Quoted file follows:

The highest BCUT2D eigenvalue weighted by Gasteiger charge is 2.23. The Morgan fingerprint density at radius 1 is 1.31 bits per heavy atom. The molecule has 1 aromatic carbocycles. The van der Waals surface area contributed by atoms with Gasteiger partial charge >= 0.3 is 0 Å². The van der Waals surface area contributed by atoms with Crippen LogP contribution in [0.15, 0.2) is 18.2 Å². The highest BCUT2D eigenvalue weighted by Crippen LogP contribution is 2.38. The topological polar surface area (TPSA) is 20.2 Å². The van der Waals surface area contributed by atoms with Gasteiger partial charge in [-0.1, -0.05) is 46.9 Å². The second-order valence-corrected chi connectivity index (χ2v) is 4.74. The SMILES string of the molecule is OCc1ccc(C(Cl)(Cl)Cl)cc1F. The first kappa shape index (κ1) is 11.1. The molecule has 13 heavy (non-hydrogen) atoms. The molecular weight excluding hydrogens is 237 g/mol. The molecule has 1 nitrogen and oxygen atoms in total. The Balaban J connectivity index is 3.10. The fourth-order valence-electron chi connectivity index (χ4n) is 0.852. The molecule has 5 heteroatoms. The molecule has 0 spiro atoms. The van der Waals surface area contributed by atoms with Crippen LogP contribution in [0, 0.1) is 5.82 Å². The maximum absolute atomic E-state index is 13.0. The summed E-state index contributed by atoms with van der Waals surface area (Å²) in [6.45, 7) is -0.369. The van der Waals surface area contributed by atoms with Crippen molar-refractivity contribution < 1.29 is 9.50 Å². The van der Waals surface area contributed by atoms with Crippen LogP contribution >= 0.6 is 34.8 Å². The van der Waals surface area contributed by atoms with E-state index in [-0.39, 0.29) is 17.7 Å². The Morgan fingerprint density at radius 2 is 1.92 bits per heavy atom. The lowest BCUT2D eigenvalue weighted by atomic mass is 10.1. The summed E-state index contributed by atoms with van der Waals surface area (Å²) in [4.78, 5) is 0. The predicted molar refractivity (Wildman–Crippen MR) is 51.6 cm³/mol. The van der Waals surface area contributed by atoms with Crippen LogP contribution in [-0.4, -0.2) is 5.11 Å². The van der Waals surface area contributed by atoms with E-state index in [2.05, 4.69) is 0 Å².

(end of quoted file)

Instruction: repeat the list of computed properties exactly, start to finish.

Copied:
The highest BCUT2D eigenvalue weighted by Gasteiger charge is 2.23. The Morgan fingerprint density at radius 1 is 1.31 bits per heavy atom. The molecule has 1 aromatic carbocycles. The van der Waals surface area contributed by atoms with Gasteiger partial charge >= 0.3 is 0 Å². The van der Waals surface area contributed by atoms with Crippen LogP contribution in [0.15, 0.2) is 18.2 Å². The highest BCUT2D eigenvalue weighted by Crippen LogP contribution is 2.38. The topological polar surface area (TPSA) is 20.2 Å². The van der Waals surface area contributed by atoms with Gasteiger partial charge in [-0.1, -0.05) is 46.9 Å². The second-order valence-corrected chi connectivity index (χ2v) is 4.74. The SMILES string of the molecule is OCc1ccc(C(Cl)(Cl)Cl)cc1F. The first kappa shape index (κ1) is 11.1. The molecule has 13 heavy (non-hydrogen) atoms. The molecular weight excluding hydrogens is 237 g/mol. The molecule has 1 nitrogen and oxygen atoms in total. The Balaban J connectivity index is 3.10. The fourth-order valence-electron chi connectivity index (χ4n) is 0.852. The molecule has 5 heteroatoms. The molecule has 0 spiro atoms. The van der Waals surface area contributed by atoms with Crippen LogP contribution in [0, 0.1) is 5.82 Å². The maximum absolute atomic E-state index is 13.0. The summed E-state index contributed by atoms with van der Waals surface area (Å²) in [6.45, 7) is -0.369. The van der Waals surface area contributed by atoms with Crippen molar-refractivity contribution < 1.29 is 9.50 Å². The van der Waals surface area contributed by atoms with Crippen LogP contribution >= 0.6 is 34.8 Å². The van der Waals surface area contributed by atoms with E-state index in [-0.39, 0.29) is 17.7 Å². The Morgan fingerprint density at radius 2 is 1.92 bits per heavy atom. The lowest BCUT2D eigenvalue weighted by atomic mass is 10.1. The summed E-state index contributed by atoms with van der Waals surface area (Å²) in [4.78, 5) is 0. The predicted molar refractivity (Wildman–Crippen MR) is 51.6 cm³/mol. The van der Waals surface area contributed by atoms with Crippen LogP contribution in [-0.4, -0.2) is 5.11 Å². The van der Waals surface area contributed by atoms with E-state index in [2.05, 4.69) is 0 Å².